Thursday, February 23, 2006

Knight Ridder Says Dubai Deal Obscures Real Port Security Issues

I always find the Knight-Ridder news bureau to be one of the best at running insightful, intelligent stories that help the reader's understanding of complex issues. This Knight-Ridder story about port insecurity is another example:

"Ports around the country have increased their security significantly, but none of us are where we want to be," said Luther Kim, the chief of the 13-officer armed security force at the port in Corpus Christi, Texas." A lot of that is because security improvements are expensive."

"The real issues are funding, threat intelligence and dissemination, and improved security at (foreign) ports of origin," said Kim Petersen, the president of SeaSecure, the oldest port security consulting firm in the United States. "There really isn't a lot of funding when you consider the magnitude of what's needed to support our ports. ... If al-Qaida can disrupt the flow of container shipments going into and out of the United States, we're talking about tens of billions of dollars."

In the past 4 years, the Bush administration has installed more than 1,200 large or hand-held radiation detectors to scan for nuclear materials being smuggled into the nation's ports. U.S. Customs and Border Protection, part of the Department of Homeland Security, inspects and boards ships at 42 foreign ports before they send goods to America.

Still, only 5 percent of the 8.6 million shipping containers that flow into U.S. ports every year are opened and inspected, and a 2005 DHS inspector general's report concluded that nearly 80 percent of the port security grant money isn't being spent.

The DHS on Tuesday issued a fact sheet that brags about how it uses "a risk-based strategy to review information on 100 percent of all cargo information entering U.S. ports."

But the artful wording obscures the fact that paperwork, not containers, is being inspected, said Randolph Hall, the co-director of the CREATE Homeland Security Center at the University of Southern California.

The Homeland Security Department's Container Security Initiative tries to inspect most at-risk containers before they leave foreign ports based on a complicated formula, said homeland security spokesman Brian Doyle.

"You cannot inspect every container - you would stop business in its tracks," Doyle said. "The programs put in place for port security have been pretty massive."

"We're living on borrowed time," said Jerry Hultin, president of New York's Polytechnic University and a former Clinton administration Navy undersecretary who studies port security. "The ports have become a very appealing target."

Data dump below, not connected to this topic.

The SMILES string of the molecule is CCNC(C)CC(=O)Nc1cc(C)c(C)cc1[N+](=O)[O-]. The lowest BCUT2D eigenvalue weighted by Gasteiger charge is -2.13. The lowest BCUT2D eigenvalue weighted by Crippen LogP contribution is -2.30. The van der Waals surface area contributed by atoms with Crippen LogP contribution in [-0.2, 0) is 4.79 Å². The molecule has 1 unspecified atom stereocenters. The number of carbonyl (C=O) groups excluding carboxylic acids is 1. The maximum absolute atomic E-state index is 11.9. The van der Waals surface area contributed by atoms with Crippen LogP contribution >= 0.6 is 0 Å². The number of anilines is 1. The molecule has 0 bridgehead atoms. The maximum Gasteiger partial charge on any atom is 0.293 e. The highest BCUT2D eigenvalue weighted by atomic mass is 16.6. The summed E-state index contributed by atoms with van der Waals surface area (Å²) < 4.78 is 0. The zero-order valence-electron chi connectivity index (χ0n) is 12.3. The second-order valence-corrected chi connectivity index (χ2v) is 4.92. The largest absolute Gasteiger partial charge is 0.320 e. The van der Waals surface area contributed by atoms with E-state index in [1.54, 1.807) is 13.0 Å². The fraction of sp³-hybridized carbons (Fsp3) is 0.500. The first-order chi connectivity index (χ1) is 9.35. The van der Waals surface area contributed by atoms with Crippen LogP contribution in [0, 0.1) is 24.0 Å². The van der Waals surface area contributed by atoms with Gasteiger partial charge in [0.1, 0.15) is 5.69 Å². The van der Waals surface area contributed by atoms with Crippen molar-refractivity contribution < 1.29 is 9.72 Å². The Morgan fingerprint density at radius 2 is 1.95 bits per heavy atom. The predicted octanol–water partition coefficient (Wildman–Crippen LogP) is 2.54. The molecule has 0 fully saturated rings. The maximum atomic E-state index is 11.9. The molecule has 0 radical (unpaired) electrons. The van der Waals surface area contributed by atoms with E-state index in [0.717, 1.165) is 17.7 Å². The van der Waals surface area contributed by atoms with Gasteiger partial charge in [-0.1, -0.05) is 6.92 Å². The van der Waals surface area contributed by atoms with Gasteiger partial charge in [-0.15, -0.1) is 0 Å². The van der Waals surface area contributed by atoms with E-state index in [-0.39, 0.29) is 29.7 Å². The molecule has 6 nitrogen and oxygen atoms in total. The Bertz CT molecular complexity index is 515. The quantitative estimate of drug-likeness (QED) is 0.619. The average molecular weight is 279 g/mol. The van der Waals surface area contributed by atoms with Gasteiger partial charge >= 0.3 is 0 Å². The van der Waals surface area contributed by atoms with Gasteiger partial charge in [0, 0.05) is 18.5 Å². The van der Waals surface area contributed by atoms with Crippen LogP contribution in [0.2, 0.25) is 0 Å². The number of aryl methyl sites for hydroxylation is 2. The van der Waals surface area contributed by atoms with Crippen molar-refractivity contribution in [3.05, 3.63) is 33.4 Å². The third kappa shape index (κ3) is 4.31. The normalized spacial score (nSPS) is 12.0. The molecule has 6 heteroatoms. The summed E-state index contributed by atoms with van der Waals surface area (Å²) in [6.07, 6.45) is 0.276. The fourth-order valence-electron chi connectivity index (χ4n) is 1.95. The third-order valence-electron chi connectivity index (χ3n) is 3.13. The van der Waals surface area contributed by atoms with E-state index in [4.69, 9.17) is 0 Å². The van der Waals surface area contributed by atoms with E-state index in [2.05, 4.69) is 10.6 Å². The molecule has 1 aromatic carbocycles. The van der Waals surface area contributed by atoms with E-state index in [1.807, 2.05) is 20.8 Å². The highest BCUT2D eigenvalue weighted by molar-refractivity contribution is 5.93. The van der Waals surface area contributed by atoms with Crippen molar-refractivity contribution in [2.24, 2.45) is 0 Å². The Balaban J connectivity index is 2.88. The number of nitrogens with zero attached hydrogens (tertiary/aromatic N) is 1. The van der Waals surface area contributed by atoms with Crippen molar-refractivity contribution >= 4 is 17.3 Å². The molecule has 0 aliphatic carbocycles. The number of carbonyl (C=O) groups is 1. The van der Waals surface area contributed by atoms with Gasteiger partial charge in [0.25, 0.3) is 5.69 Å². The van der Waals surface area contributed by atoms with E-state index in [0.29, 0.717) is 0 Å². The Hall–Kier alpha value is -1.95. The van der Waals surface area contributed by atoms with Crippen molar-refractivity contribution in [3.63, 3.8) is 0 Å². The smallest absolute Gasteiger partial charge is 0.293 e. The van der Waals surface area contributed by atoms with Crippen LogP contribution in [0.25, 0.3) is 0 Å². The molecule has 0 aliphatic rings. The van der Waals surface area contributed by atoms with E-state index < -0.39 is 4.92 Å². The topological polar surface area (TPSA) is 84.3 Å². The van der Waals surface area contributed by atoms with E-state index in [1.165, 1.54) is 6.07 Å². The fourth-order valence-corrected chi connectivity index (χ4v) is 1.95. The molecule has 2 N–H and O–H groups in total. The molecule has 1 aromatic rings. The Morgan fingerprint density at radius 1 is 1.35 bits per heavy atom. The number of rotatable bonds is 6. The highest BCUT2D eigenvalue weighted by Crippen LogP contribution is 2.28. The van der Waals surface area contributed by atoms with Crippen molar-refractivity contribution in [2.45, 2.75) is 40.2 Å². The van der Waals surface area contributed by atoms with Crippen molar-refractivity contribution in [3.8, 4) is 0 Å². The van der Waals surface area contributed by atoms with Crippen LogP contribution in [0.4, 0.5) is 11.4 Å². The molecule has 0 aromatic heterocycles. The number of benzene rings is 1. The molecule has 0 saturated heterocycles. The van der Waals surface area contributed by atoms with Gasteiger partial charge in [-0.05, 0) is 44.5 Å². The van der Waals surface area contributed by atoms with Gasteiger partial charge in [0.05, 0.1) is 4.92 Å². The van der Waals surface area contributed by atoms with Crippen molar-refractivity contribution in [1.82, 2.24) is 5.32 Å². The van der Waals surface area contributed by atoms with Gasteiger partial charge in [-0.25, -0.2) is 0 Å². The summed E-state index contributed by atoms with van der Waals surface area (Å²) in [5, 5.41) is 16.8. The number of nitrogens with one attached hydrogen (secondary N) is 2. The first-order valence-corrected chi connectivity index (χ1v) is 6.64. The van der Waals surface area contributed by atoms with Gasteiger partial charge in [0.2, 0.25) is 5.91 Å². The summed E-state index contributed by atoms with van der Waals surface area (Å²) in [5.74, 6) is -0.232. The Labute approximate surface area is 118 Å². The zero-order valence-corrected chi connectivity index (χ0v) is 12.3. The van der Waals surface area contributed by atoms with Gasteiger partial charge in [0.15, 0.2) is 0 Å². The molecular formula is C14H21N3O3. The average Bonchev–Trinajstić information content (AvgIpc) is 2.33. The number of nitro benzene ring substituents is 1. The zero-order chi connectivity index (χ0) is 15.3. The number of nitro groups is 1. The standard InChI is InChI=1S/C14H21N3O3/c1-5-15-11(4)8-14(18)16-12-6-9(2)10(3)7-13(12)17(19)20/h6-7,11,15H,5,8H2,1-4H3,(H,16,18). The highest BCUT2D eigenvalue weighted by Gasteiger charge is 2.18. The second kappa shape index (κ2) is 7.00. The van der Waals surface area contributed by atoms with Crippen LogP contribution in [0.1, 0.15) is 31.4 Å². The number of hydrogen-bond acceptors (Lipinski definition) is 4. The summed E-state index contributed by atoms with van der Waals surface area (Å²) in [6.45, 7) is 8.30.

Stephen Flynn, a senior fellow at the Council on Foreign Relations who served on the U.S. Commission on National Security, writes that the system for screening containers remains a "house of cards" because it's been done piecemeal.

The American Association of Port Authorities estimates that ports need $5.4 billion over 10 years to upgrade security, but the Bush administration has budgeted $708 million. And this month, the administration took grant money for port security and combined it with other transportation security grants. That means ports will have to compete against mass transit for security funds, said Bernard Groseclose, the organization's chairman and the president of the South Carolina State Port Authority.

The federal government also is more than 18 months behind on a background check and identification card program for 6 million port and other transportation workers, such as airport personnel and truck drivers, Groseclose said.

Nice - we're inspecting paperwork, not cargo, at port entries around the country.

Makes me feel safe.

Then the Bush administration took money earmarked for port security and put it into a general fund, making ports have to compete with mass transit for the funds.

Makes me feel safe.

Then the federal government is 18 months behind on the background checks of 6 million port workers.

Makes me feel safe.

But they check 100% of the footwear entering aircraft in the nation's airports.

Makes me feel safe.

Sure, Al Qaeda might be able to sneak a fucking nuclear bomb they bought off Pakistan or the Russians into New York or New Jersey and blow a major metropolitan area to smithereens, but at least there'll be no more shoe bombers threatening to take down airplanes over the skies of Los Angeles.